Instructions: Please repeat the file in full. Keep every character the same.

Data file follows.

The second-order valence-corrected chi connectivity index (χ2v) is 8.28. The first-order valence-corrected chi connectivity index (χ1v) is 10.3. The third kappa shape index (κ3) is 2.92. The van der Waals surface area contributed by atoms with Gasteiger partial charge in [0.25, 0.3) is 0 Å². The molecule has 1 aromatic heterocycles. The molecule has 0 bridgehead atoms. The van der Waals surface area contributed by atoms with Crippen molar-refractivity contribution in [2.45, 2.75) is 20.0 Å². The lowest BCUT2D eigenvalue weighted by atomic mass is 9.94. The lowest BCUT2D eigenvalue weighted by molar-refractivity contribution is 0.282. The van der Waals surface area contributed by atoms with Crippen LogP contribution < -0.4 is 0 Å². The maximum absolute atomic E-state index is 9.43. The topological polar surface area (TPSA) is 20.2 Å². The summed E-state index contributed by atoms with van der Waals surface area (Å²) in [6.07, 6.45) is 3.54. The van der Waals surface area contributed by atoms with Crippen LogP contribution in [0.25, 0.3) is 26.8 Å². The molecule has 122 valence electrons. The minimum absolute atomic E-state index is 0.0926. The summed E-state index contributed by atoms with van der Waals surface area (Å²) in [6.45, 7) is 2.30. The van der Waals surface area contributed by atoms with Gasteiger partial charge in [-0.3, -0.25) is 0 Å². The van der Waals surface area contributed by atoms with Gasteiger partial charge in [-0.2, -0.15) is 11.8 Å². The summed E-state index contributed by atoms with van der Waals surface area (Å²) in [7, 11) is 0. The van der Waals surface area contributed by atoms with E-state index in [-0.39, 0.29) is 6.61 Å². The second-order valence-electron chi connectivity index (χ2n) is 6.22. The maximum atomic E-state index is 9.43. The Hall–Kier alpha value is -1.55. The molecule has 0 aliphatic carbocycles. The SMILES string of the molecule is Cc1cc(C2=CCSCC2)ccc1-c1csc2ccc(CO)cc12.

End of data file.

The second-order valence-corrected chi connectivity index (χ2v) is 8.28. The first-order valence-corrected chi connectivity index (χ1v) is 10.3. The third kappa shape index (κ3) is 2.92. The van der Waals surface area contributed by atoms with Gasteiger partial charge in [0.25, 0.3) is 0 Å². The molecule has 1 aromatic heterocycles. The molecule has 0 bridgehead atoms. The van der Waals surface area contributed by atoms with Crippen molar-refractivity contribution in [2.45, 2.75) is 20.0 Å². The lowest BCUT2D eigenvalue weighted by atomic mass is 9.94. The lowest BCUT2D eigenvalue weighted by molar-refractivity contribution is 0.282. The van der Waals surface area contributed by atoms with Crippen LogP contribution < -0.4 is 0 Å². The maximum absolute atomic E-state index is 9.43. The topological polar surface area (TPSA) is 20.2 Å². The summed E-state index contributed by atoms with van der Waals surface area (Å²) in [6.07, 6.45) is 3.54. The van der Waals surface area contributed by atoms with Crippen LogP contribution in [0.25, 0.3) is 26.8 Å². The molecule has 122 valence electrons. The minimum absolute atomic E-state index is 0.0926. The summed E-state index contributed by atoms with van der Waals surface area (Å²) in [6.45, 7) is 2.30. The van der Waals surface area contributed by atoms with Gasteiger partial charge in [-0.3, -0.25) is 0 Å². The van der Waals surface area contributed by atoms with Gasteiger partial charge in [-0.2, -0.15) is 11.8 Å². The summed E-state index contributed by atoms with van der Waals surface area (Å²) in [7, 11) is 0. The van der Waals surface area contributed by atoms with E-state index in [-0.39, 0.29) is 6.61 Å². The second-order valence-electron chi connectivity index (χ2n) is 6.22. The maximum atomic E-state index is 9.43. The Hall–Kier alpha value is -1.55. The molecule has 0 aliphatic carbocycles. The SMILES string of the molecule is Cc1cc(C2=CCSCC2)ccc1-c1csc2ccc(CO)cc12.